Readers of Pearls and Irritations may have followed the transport infrastructure fiasco in NSW under conservative governments led first by Mr O’Farrell, then Mr Baird and now by one-time Transport Minister and Treasurer, Ms Berejiklian. Several reports last week put an … Continue reading
The Federal Opposition recently got media attention for high speed rail by exhorting Australia to ‘bite the bullet’. Australians should indeed ‘bite the bullet’ on high speed rail – by demanding public apologies for failures: large amounts of public money … Continue reading
NSW faces an election in March. This note – to help an incoming government – draws on transport matters identified in Pearls etc. It won’t be in the incoming government’s briefs. Never mind – people who matter read Pearls!
The Parliamentary inquiry into WestConnex is the type of thing that should happen before any major infrastructure project starts. However, it let the project off too lightly.
The former NSW Opposition Leader proposed a judicial inquiry into WestConnex and Sydney Light Rail. The new Opposition Leader wants public inquiries into major infrastructure projects. The NSW Transport Minister called this a ‘hairbrained idea’ saying projects are already subject to … Continue reading
NSW Premier Berejiklian says her Government will ‘deliver a fast rail network slashing travel times across the State.’ Work will commence in the next term of Government and won’t wait for the Commonwealth – NSW will go it alone!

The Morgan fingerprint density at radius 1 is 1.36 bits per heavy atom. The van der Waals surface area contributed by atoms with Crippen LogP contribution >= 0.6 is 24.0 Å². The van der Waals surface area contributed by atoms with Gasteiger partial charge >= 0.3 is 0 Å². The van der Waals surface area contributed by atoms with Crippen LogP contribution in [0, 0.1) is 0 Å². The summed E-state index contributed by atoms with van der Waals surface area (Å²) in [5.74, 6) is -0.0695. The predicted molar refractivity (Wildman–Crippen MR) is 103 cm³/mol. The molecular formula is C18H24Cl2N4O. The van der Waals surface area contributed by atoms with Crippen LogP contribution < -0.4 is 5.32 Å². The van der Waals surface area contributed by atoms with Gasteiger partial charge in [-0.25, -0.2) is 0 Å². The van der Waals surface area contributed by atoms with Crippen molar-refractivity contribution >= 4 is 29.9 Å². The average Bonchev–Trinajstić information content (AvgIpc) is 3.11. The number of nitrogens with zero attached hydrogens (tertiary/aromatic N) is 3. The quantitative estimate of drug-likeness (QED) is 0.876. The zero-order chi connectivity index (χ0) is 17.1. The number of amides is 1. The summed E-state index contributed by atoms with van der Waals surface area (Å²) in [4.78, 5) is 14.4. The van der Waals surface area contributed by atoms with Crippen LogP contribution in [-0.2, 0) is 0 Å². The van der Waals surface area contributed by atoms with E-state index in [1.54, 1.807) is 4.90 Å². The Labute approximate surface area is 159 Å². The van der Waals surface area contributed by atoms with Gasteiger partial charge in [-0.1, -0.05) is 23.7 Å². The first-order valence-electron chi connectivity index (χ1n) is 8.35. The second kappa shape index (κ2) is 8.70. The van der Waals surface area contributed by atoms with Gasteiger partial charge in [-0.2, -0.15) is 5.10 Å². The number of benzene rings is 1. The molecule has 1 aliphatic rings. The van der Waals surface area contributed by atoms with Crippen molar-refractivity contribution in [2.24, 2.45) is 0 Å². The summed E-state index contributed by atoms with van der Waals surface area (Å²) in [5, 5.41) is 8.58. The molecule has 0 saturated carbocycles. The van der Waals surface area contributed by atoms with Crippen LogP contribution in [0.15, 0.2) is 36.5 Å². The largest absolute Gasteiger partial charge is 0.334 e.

A recent report on outer urban public transport by IA provides some interesting information .But much better understanding and analysis is needed before more resources are wasted and communities made worse off .
The NSW Government says there is an ‘amazing’ light at the end of the tunnel with the closure of the Epping-Chatswood line that is part of the Metro project. The analogy is apt. An approaching light in a railway tunnel … Continue reading
Only a public inquiry can cut through the nonsense surrounding Sydney Metro and advise on what to do.
We are told Sydney Metro will overcome capacity constraints on Sydney’s rail network. This is false. Only a public inquiry can reveal the truth and advise on what to do. This is the first of two articles following-up John Menadue’s … Continue reading
Instead of turning sods at Badgerys Creek airport, the new Prime Minister should order a public inquiry into Sydney Metro and the mess it will create.The newly helmeted Prime Minister recently appeared in the media turning first sods at the … Continue reading
Mr Shorten has the right intentions about Western Sydney Rail but he needs to read Pearls and Irritations more carefully!
Here are some starters for the Sydney Metro inquiry.
A recent report on freight and supply chains leads Governments astray. This is the last of three articles seeking to put them back on course.
A recent report on freight and supply chains leads Governments astray. This is the second of three articles seeking to put them back on course.
A recent report on freight and supply chains leads governments astray. This the first of two articles challenging its view that more bureaucracy and data is needed to deal with a supposedly ubiquitous task.